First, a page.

The case for vaping recognized

Smoking remains an enormous public health problem in the U.S. Cigarette smoking is the leading cause of preventable death in this country. According to some studies, more than half of longtime smokers will die from smoking-related complications. David Abrams, a professor at New York University’s College of Global Public Health, estimates that 1,300 people die from smoking every day. The life expectancy of a cigarette smoker is said to be a decade less than someone who has never smoked

As I explained here, e-cigarettes offer a partial solution to this perennial health crisis. They deliver the nicotine that attracts people to cigarettes (and addicts them), but not the tar and other carcinogens that kill them. They say “people smoke for the nicotine, but die from the tar.” A method that supplies nicotine the way cigarettes do without the tar represents a life-saving breakthrough.

Yet, key Democrats like Sens. Chuck Schumer and Dick Durbin are leading the charge against this breakthrough. They base their opposition on the use of e-cigarettes (known as “vaping”) by teenagers. They argue that vaping will hook teenagers on nicotine, just as smoking always has, and that it will hook many teenagers who would not otherwise have been hooked (because they would not have taken up smoking).

Maybe yes, maybe no. But there’s no maybe about the fact that that teenagers hooked by vaping will not suffer the severe, deadly health effects produced by cigarettes. Addiction is never good, but it does not, in itself, constitute a health crisis. Many Americans are addicted to caffeine.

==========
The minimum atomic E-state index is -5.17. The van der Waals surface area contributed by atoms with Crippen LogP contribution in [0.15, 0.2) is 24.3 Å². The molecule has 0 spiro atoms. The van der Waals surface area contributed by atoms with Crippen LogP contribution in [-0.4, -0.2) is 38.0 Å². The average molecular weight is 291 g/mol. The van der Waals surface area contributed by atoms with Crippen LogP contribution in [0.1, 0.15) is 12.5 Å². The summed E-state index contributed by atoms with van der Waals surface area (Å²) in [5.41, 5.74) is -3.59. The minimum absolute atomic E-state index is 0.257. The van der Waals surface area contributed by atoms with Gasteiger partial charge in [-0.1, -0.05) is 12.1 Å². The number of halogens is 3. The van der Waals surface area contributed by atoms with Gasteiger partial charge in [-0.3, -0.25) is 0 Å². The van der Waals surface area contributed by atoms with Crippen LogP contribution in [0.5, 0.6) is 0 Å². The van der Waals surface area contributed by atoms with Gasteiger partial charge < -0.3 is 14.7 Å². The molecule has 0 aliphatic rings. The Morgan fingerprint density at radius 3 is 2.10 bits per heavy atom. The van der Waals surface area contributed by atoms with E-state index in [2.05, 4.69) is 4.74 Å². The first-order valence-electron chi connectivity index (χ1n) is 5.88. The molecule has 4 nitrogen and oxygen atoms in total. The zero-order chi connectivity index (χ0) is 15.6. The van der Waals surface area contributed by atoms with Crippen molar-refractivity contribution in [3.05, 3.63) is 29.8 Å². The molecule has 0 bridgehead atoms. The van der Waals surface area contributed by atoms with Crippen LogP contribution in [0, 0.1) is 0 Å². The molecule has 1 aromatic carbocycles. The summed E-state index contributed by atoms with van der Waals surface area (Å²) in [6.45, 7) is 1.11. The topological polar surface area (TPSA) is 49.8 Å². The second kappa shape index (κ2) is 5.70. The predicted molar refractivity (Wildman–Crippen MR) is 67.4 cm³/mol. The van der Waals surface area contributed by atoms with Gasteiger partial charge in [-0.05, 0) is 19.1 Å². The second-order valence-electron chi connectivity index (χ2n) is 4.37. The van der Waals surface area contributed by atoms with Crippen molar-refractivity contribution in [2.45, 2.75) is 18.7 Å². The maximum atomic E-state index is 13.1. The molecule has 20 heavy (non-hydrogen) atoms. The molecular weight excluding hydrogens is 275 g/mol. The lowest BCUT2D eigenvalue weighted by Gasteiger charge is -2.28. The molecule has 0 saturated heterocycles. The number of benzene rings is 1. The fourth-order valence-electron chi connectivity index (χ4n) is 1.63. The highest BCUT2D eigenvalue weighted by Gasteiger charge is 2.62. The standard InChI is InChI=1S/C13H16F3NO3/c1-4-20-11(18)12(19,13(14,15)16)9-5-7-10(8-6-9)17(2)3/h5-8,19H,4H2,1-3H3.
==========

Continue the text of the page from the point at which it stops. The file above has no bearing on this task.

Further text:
Great Britain seems to be taking a more responsible approach to vaping than U.S. politicians are. The Science and Technology Committee of the UK Parliament has released a report calling for, among other things, liberalizing advertising rules on e-cigarettes and increasing limits on nicotine levels.

Brexit will afford the UK new opportunities to liberalize in this area. As Philip Salter of Forbes explains, the UK is currently bound by the European Union’s regulations, such as the Tobacco Products Directive (translated into UK law via the Tobacco and Related Products Regulations 2016). This legislation places strict limits on where vapes and related products can be advertised, prevents marketers from making substantiated health claims about relative risk, and among other restrictions forces manufacturers to limit nicotine strength.

This kind of regulation is part of what gives the EU a bad name — so bad that Brexit happened. Now that it has, Britain will be free to get on with the business of saving the lives of millions of would-be smokers.

Let’s hope it does. Let’s hope we do too.

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